As salmon farming expands, IMAS is frequently asked about the potential for interactions between the salmon industry and Tasmania’s iconic rocky reef ecosystems. Along with having high intrinsic conservational value, temperate reef ecosystems in Tasmania support high value commercial fisheries such as rock lobster and abalone and important recreational fisheries. Through a Fisheries Research and Development Corporation (FRDC) project, we developed techniques to identify if rocky reef ecosystems in Tasmania are becoming stressed from an increase in nutrients (organic enrichment), such as occurs from salmon farming and other human activities.
Methods were tested in two areas where there has been recent expansion of salmon farming: northern Bruny Island and the lower D’Entrecasteaux Channel. Biodiversity was surveyed using techniques established by IMAS scientists Prof Graham Edgar and Dr Neville Barrett. These diver-based surveys provide detailed information on the fish, invertebrate and algal species and abundance on reefs. Data from these biodiversity surveys was used to develop a rapid visual assessment (RVA) technique specifically designed to detect the effects of nutrient enrichment. The challenge with this technique was that it needed to be rapid enough to be undertaken on a regular basis, whilst at the same time being powerful enough to detect changes in the reefs that could be specifically attributable to nutrient enrichment.
Fourteen key responses were quantified as part of the RVA technique development. Many of these variables focused on algae (seaweed) response, including changes to canopy cover, turfing algae cover and levels of ephemeral and epiphytic algae. Large kelp species such as Phyllospora comosa (cray weed)and Ecklonia radiata (common kelp)are critical in rocky reef ecosystems, forming canopies that influence all other reef fauna and flora in some capacity. As changes in this canopy cover will affect all aspects of the reef community, it is vital to monitor. Also important are turfing algal species, as they are known to flourish when nutrient levels increase, and if present in excess they can change the nature of the reef by trapping sediment and prohibiting the recruitment of canopy-forming kelp species.
Ephemeral and epiphytic algae, such as Ulva (sea lettuce), Chaetomorpha and Asparagopsis take up nutrients far more rapidly than many other algal species and are also indicators of nutrient enrichment. They can respond rapidly to pulses of nutrients, growing very quickly and potentially smothering kelp and other algal species. In spring and late summer, these species are often naturally present in quite large quantities, as they are nature’s own way of dealing with excess nutrients in the system. However, problems can arise when additional nutrients from activities such as salmon aquaculture lead to sustained growth throughout the year. Hence, it is important to monitor more than once a year and outside the normal growing time for these species. The RVA method also incorporates data on sponge cover, coralline algae cover and type, along with a selection of major invertebrate species. We have deliberately targeted variables to monitor which are important to the reef function and can be easily assessed. Changes in all of these response variables can be used to indicate the degree to which rocky reefs are subject to stress from nutrient enrichment.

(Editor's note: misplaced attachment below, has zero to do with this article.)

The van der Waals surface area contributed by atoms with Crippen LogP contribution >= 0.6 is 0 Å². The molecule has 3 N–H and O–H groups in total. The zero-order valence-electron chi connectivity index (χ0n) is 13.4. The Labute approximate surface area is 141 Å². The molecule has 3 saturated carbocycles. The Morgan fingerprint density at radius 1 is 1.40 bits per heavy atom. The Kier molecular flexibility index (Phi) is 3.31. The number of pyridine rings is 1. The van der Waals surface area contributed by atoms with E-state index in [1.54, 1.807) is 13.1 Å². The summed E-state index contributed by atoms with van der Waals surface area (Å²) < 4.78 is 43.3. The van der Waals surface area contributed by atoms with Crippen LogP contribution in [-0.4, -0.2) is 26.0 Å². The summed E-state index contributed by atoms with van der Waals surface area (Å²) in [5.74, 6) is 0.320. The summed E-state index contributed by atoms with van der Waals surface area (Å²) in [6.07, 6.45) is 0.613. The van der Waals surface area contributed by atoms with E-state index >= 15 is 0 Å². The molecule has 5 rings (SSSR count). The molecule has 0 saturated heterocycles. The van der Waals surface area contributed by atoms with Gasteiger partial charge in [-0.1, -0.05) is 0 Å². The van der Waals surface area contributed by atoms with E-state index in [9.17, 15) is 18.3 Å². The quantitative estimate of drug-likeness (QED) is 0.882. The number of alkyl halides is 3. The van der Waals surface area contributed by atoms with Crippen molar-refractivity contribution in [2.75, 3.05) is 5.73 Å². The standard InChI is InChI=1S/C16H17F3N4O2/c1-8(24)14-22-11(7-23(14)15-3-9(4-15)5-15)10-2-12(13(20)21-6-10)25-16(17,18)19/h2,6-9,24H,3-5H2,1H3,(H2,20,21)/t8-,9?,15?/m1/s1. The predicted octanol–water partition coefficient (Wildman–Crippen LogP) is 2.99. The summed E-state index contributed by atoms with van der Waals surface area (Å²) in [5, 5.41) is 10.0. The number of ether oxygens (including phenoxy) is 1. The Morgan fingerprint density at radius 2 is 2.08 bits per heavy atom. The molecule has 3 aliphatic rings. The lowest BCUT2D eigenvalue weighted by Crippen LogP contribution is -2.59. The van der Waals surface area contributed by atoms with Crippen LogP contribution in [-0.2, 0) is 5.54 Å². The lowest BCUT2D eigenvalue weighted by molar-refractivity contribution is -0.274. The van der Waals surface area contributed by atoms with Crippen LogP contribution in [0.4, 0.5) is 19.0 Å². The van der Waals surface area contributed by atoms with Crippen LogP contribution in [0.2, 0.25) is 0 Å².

The initial project is almost at an end and the final report will be available late 2021. Additional projects are now underway, with a student undertaking an Honours project to determine if we can use video sampling instead of divers. Towed video provides less detail and accuracy than diving but is cheaper and a much greater area can be surveyed. This project is looking to validate RVA techniques for undertaking reef surveys using towed cameras and photo-quadrat assessment, examining both advantages and disadvantages of this method.
Through the RVA approach we have developed what could be an important tool to assist with the monitoring and management of the impacts of salmon farming on temperate rocky reefs. To ensure that all sources of change are captured, and to fully assess the effect nutrient enrichment may have on an ecosystem, we would advocate that this approach is best employed in combination with longer-term biodiversity assessments (i.e. “Edgar-Barrett” surveys), and establishment of reliable baselines. Inclusion of a structured reef monitoring program that collects consistent time-series data in both farming/multi-use areas and control locations will provide the opportunity to further validate and refine the RVA tools. It is only with data collected over longer time-frames that we can look to develop subtler threshold levels and tipping points, along with more sensitive impact indicators in these complex and ever-changing systems.